it would be to him and, as it were, brushed away the thought of it. So when he cried
as he left Katerina Ivanovna's, "Well, Sofya Semyonovna, we shall see what you'll
say now!" he was still superficially excited, still vigorous and defiant from his
triumph over Luzhin. But, strange to say, by the time he reached Sonia's lodging,
he felt a sudden impotence and fear. He stood still in hesitation at the door, asking
himself the strange question: "Must I tell her who killed Lizaveta?" It was a strange
question because he felt at the very time not only that he could not help telling
her, but also that he could not put off the telling. He did not yet know why it
must be so, he only felt it, and the agonising sense of his impotence before the
inevitable almost crushed him. To cut short his hesitation and suffering, he quickly
opened the door and looked at Sonia from the doorway. She was sitting with her elbows
on the table and her face in her hands, but seeing Raskolnikov she got up at once
and came to meet him as though she were expecting him.
"What would have become of me but for you!" she said quickly, meeting him in
the middle of the room.
Evidently she was in haste to say this to him. It was what she had been waiting
Raskolnikov went to the table and sat down on the chair from which she had only
just risen. She stood facing him, two steps away, just as she had done the day before.
"Well, Sonia?" he said, and felt that his voice was trembling, "it was all due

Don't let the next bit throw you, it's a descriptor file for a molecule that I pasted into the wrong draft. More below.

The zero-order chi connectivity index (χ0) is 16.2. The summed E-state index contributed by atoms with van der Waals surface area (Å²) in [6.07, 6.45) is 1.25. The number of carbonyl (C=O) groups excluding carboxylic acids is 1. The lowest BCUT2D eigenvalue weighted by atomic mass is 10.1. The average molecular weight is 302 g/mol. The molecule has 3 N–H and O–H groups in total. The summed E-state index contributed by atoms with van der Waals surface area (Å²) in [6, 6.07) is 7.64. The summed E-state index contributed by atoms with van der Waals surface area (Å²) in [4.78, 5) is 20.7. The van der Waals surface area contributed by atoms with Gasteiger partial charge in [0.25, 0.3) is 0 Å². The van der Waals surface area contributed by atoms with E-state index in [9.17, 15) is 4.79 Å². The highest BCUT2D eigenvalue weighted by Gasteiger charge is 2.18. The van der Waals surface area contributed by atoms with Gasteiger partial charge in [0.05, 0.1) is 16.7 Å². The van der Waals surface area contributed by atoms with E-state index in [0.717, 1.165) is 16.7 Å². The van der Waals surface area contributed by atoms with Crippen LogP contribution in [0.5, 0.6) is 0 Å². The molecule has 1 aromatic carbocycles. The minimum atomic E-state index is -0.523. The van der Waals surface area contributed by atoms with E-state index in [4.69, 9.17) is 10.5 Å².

to 'your social position and the habits associated with it.' Did you understand
that just now?"
Her face showed her distress.
"Only don't talk to me as you did yesterday," she interrupted him. "Please don't
begin it. There is misery enough without that."
She made haste to smile, afraid that he might not like the reproach.
"I was silly to come away from there. What is happening there now? I wanted to
go back directly, but I kept thinking that… you would come."
He told her that Amalia Ivanovna was turning them out of their lodging and that
Katerina Ivanovna had run off somewhere "to seek justice."
"My God!" cried Sonia, "let's go at once…."
And she snatched up her cape.
"It's everlastingly the same thing!" said Raskolnikov, irritably. "You've no
thought except for them! Stay a little with me."
"But… Katerina Ivanovna?"
"You won't lose Katerina Ivanovna, you may be sure, she'll come to you herself
since she has run out," he added peevishly. "If she doesn't find you here, you'll
be blamed for it…."
Sonia sat down in painful suspense. Raskolnikov was silent, gazing at the floor
"This time Luzhin did not want to prosecute you," he began, not looking at Sonia,
"but if he had wanted to, if it had suited his plans, he would have sent you to
prison if it had not been for Lebeziatnikov and me. Ah?"
"Yes," she assented in a faint voice. "Yes," she repeated, preoccupied and distressed.
"But I might easily not have been there. And it was quite an accident Lebeziatnikov's
Sonia was silent.
"And if you'd gone to prison, what then? Do you remember what I said yesterday?"
Again she did not answer. He waited.
"I thought you would cry out again 'don't speak of it, leave off.'" Raskolnikov
gave a laugh, but rather a forced one. "What, silence again?" he asked a minute
later. "We must talk about something, you know. It would be interesting for me to
know how you would decide a certain 'problem' as Lebeziatnikov would say." (He was
beginning to lose the thread.) "No, really, I am serious. Imagine, Sonia, that you